A notable piece of Wellington's maritime history is at risk of being banished to spend its final years hidden away in a warehouse.
Wellington City Council plans to relocate the remains of the sailing ship Inconstant, or Plimmer's Ark as it became known, from its current position between Shed 6 and the TSB arena to dry storage in a warehouse at the end of January.
The council says it does not have room for the old ship at the TSB Arena.
After the council relocates there while the council building and the town hall are undergoing earthquake strengthening, the TSB Arena is to be fitted out for use as a conference centre.
Wellington Museums Trust has been charged with moving the wreck.
"We don't have a choice in the matter," said Brett Mason, the trust's director of museums.
"It's a domino effect with the town hall move. Unfortunately, we're at the end of it."
The Inconstant has been undergoing preservation work for several years. The council has spent more than $2 million on restoration work on the Inconstant since it was excavated from its old berth, beneath the Old Bank Building, in 1997.
"We've finished two of the three main preservation stages," maritime archaeologist Jack Fry, who is also a conservator on the relocation project, said.
At present, the Inconstant lies in a liquid polyethylene glycol solution, but if it is taken out at that stage, it could potentially be lost forever, Mr Fry said.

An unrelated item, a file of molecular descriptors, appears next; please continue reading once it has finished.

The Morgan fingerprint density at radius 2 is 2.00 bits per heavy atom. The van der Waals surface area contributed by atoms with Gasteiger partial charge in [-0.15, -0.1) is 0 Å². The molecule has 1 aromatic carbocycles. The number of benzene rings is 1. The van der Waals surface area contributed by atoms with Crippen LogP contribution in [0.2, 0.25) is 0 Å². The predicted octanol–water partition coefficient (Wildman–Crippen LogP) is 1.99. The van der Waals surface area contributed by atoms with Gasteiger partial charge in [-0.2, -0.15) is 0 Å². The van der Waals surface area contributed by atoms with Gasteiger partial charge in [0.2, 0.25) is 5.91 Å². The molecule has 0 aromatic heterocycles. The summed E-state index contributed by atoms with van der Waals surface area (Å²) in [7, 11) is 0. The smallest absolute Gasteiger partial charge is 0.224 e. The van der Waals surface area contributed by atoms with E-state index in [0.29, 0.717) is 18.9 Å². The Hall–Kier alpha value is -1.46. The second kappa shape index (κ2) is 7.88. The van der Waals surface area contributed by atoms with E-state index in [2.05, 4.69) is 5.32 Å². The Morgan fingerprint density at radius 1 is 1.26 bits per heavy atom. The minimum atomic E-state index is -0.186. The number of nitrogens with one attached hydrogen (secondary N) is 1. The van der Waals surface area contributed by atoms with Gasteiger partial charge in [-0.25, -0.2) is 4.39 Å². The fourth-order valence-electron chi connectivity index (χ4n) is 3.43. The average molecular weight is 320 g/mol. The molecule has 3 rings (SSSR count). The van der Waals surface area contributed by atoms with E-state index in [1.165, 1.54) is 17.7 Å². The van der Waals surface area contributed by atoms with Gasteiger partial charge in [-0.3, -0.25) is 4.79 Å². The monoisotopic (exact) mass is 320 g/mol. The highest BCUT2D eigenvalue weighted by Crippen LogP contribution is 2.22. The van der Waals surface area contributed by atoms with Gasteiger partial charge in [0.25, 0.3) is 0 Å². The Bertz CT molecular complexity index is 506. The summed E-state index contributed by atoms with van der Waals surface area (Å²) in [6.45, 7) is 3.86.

"We don't know what will happen to the unpreserved timbers yet," Mr Mason said.
"The parts of the hull that are being conserved are still continuing to be conserved."
The move will be in two parts. It is hoped that the already preserved parts of the vessel can be moved before Christmas.
Mr Fry said he regretted the uncertainty surrounding the fate of such a significant piece of the city's heritage.
"Historical importance is becoming an extinct species," he said.
Maritime Archaeological Society of New Zealand members are hurriedly campaigning to keep the remains in the best condition possible.
"We're campaigning to raise money to control the humidity in the warehouse," said society president Ken Scadden. "It has to be less than 50 per cent."
Preservation that has been carried out on the Inconstant is similar to that on significant wrecks such as England's Mary Rose and Australia's Batavia.
The Inconstant was built in Nova Scotia, Canada, in 1847. It was wrecked at the head of Wellington Harbour in 1849 because it missed its stays and hit the rocks at Pencarrow. It was then towed into Wellington Harbour to be used as a warehouse and bond store by John Plimmer.
Later it was housed in the harbourmaster's office and was the first jetty in Wellington, used as a landing place for immigrants.
In 1883 it was dismantled and its remains were buried underneath the National Mutual head office.
The Inconstant is significant in New Zealand because it is one of the few surviving examples of wooden shipbuilding and the only one to have undergone a monitored conservation programme.
- The Wellingtonian